Impact story

Flexibility is the code word

"The road to successful implementation of our water programme turned out to be a bumpy dirt road with obstacles, instead of a highway". What challenges does our colleague Romy Harkx encounter during the implemention of financially sustainable projects like WaterStarters? And what is the solution?

"We are going to face that bumpy road together so that there will be clean water and good hygiene for all.” Romy Harkx, Amref Flying Doctors

Amref Ventures: connecting to local resources and needs 

''My team, the Amref Ventures team, develops financially sustainable and scalable health solutions that structurally improve (healthcare) systems and make them less dependent on donor funding. We work closely with Amref's African offices, local communities, governments and the private sector. In this way, we ensure lasting change that matches available resources and local needs.''

WaterStarters: clean water and good hygiene

One of Amref's current ventures is WaterStarters; a collaboration between MegaGroup and Amref to provide people in Kenya with clean water and good hygiene in a financially sustainable way. We work with franchisees in rural areas to renovate existing water facilities and build new ones. The franchisees are people from the villages or local entrepreneurs. WaterStarters combines the creation of water facilities with the training of local health workers who educate people on good hygiene to fight diseases and pandemics like Covid-19.

Change takes time

"Flexibility is the code word," Romy learned after months of co-creation sessions, discussions with experts and funders, and mapping all possible risks. Relieved, she says: "Last year, we were finally ready to move from plans on paper to implementation."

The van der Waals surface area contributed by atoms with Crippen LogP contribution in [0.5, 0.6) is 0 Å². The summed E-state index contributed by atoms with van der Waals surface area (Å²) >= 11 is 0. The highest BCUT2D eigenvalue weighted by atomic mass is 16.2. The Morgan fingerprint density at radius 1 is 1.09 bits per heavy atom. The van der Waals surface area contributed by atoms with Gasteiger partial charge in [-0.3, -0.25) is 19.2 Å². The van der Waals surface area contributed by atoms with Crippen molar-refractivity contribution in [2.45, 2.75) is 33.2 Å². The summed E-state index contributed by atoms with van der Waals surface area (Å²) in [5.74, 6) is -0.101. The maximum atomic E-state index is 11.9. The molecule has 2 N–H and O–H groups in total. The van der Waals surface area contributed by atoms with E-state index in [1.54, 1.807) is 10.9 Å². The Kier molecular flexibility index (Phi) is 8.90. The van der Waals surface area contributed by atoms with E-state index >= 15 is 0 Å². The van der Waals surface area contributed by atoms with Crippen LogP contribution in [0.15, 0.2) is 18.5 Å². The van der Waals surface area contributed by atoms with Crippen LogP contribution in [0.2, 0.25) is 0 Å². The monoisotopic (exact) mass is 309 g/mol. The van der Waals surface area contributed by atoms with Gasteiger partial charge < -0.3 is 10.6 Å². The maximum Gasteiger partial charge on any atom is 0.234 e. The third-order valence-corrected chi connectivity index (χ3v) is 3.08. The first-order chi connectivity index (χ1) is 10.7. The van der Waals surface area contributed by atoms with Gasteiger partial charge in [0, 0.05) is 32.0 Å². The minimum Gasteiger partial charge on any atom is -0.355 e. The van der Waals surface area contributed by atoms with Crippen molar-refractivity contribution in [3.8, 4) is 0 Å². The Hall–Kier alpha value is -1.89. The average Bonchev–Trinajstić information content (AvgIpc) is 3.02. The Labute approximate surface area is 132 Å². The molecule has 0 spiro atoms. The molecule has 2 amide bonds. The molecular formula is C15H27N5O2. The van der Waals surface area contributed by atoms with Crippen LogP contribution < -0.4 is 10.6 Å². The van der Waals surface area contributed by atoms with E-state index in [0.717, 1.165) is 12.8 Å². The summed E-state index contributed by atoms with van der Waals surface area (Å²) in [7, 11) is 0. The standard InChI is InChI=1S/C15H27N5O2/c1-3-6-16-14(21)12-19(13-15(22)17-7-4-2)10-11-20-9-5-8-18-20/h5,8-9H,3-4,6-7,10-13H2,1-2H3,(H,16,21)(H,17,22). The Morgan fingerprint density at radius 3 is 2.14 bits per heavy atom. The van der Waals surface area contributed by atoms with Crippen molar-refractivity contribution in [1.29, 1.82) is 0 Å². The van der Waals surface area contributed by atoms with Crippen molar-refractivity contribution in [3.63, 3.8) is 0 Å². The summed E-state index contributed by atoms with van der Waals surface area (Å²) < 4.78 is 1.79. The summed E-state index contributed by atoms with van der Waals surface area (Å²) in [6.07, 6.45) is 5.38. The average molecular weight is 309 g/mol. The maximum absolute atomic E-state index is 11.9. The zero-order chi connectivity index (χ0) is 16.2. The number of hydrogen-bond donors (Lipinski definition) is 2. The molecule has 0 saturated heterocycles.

Obstacles: ownership

To increase community involvement and ensure more ownership, even in the long term, we ask for a franchisee's own contribution of 15% of the initial cost to renovate or build a water system. Local franchisees fully support this proposal and are working hard to raise the money. Yet saving for this 15% is going slower than hoped for. For instance due to the ongoing drought, inflation and therefore more expensive materials, but also a car accident after which the money saved was donated to the affected family of the villager.

Getting started on common ground

''At the moment, we are in the pilot phase. The results of this pilot will determine the success and therefore the future of WaterStarters. Nevertheless, we need to look for common ground: where are we willing and able to budge on our model, and what do we stick to? We are convinced that 100% donation-funded water systems are not a sustainable solution to solve Kenya's extreme water shortage in the long term. That is why we are looking together for ways to accelerate implementation, but do not want to give in on ownership.'' 

Change takes time! ''We have started a behavioural change and learning process. Among local governments, Kenyan communities, our partners, but also among ourselves. Together we are going to face that bumpy road and ensure that everyone is provided with clean water and good hygiene.''

This blog was originally published in Dutch on Amref's website

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